much-pondering, almost gaunt,--gaunt kind of eyes especially, and a
slight cast in them, which adds to his severity of aspect. He kept his
possession well, every inch of it; and left all safe at his decease
in 1568. His age was then near eighty. It was the tenth year of our
Elizabeth as Queen; invincible Armada not yet built; but Alba very busy,
cutting off high heads in Brabant; and stirring up the Dutch to such
fury as was needful for exploding Spain and him.

This Duke Albert was a profoundly religious man, as all thoughtful men
then were. Much given to Theology, to Doctors of Divinity; being
eager to know God's Laws in this Universe, and wholesomely certain of
damnation if he should not follow them. Fond of the profane Sciences
too, especially of Astronomy: Erasmus Reinhold and his _Tabulae
Prutenicae_ were once very celebrated; Erasmus Reinhold proclaims
gratefully how these his elaborate Tables (done according to the latest
discoveries, 1551 and onwards) were executed upon Duke Albert's high
bounty; for which reason they are dedicated to Duke Albert, and called
"PRUTENICAE," meaning PRUSSIAN. [Rentsch, p. 855.] The University of
Konigsberg was already founded several years before, in 1544.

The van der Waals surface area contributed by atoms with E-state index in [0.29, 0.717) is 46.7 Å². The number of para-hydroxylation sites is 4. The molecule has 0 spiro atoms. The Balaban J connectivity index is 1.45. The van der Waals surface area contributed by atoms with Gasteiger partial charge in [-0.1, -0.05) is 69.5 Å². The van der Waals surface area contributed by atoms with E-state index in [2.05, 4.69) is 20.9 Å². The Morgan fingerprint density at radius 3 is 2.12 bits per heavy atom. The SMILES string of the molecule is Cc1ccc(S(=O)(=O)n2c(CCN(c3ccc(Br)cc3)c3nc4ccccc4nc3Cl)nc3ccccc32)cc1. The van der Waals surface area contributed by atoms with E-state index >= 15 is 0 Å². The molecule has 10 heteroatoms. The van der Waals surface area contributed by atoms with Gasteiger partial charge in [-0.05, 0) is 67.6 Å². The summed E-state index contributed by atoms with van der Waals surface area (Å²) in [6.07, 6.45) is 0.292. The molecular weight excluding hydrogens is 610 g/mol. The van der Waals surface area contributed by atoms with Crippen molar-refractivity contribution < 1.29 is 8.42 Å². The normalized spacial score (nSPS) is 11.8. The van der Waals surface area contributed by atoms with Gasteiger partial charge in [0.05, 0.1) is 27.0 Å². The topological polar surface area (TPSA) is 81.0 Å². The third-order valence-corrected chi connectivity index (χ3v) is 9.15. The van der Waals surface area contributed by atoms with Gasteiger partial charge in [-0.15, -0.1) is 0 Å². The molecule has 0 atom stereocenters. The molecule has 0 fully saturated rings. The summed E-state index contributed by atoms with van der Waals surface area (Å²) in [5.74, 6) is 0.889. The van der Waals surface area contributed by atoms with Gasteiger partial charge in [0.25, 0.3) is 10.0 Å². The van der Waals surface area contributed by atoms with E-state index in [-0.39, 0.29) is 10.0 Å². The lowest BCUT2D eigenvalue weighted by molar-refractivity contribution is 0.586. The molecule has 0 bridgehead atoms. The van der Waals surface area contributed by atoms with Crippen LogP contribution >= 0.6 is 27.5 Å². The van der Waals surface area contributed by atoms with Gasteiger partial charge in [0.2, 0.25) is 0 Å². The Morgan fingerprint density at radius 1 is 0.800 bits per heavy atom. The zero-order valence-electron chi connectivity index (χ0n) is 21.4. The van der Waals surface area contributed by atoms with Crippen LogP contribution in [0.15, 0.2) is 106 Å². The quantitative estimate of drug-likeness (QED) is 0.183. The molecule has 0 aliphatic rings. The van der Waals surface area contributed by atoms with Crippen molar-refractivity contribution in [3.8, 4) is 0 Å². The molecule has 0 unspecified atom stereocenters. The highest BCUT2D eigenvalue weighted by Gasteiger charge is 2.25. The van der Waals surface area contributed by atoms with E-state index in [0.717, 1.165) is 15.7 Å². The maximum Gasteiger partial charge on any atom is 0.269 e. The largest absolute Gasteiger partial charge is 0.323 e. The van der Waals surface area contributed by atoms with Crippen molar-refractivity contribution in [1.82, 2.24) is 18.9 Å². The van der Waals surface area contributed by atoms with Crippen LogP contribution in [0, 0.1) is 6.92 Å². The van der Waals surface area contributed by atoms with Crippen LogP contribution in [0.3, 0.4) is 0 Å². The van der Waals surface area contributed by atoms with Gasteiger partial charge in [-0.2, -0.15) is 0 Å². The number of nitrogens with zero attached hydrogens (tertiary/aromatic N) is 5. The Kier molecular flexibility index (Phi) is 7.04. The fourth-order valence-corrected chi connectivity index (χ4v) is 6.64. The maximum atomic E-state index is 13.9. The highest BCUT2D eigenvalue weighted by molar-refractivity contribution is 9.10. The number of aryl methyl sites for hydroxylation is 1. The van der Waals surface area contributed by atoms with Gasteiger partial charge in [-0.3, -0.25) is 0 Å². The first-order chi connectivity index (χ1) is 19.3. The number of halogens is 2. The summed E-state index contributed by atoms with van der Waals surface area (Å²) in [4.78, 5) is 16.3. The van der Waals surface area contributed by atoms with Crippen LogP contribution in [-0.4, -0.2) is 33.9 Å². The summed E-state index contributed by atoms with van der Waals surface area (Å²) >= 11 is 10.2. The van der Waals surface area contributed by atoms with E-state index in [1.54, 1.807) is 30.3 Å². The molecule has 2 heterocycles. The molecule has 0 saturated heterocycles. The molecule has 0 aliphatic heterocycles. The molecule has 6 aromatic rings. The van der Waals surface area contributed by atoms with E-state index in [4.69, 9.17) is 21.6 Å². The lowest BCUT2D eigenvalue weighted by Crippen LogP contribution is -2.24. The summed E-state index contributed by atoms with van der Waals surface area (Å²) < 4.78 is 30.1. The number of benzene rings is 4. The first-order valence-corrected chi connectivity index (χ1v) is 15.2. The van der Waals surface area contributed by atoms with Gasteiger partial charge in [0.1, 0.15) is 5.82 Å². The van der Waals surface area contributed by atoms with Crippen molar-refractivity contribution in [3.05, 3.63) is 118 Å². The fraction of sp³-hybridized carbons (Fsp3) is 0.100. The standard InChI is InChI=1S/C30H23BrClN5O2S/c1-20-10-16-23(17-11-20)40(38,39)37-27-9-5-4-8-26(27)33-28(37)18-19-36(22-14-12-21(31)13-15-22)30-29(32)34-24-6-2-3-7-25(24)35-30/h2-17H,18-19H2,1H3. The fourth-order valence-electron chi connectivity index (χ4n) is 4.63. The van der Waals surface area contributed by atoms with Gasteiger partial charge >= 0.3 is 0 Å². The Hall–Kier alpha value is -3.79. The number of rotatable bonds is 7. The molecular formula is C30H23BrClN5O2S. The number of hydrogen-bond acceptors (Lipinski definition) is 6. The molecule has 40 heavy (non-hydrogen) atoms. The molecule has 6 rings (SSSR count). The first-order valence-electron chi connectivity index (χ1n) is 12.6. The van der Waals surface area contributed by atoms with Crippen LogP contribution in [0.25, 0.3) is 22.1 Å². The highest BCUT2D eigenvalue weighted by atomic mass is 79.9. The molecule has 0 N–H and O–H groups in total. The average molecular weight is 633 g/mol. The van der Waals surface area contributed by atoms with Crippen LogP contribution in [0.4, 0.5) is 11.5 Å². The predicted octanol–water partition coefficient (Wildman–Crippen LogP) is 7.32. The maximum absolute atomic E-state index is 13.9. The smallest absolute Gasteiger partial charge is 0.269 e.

Albert had not failed to marry, as Luther counselled: by his first Wife
he had only daughters; by his second, one son, Albert Friedrich,
who, without opposition or difficulty, succeeded his Father. Thus was
Preussen acquired to the Hohenzollern Family; for, before long, the
Electoral branch managed to get MITBELEHNUNG (Co-infeftment), that is
to say, Eventual Succession; and Preussen became a Family Heritage, as
Anspach and Baireuth were.


One word must be spent on poor Albert, Casimir's son, [1522-1557]
already mentioned. This poor Albert, whom they call ALCIBIADES, made a
great noise in that epoch; being what some define as the "Failure of
a Fritz;" who has really features of him we are to call "Friedrich the
Great," but who burnt away his splendid qualities as a mere temporary
shine for the able editors, and never came to anything.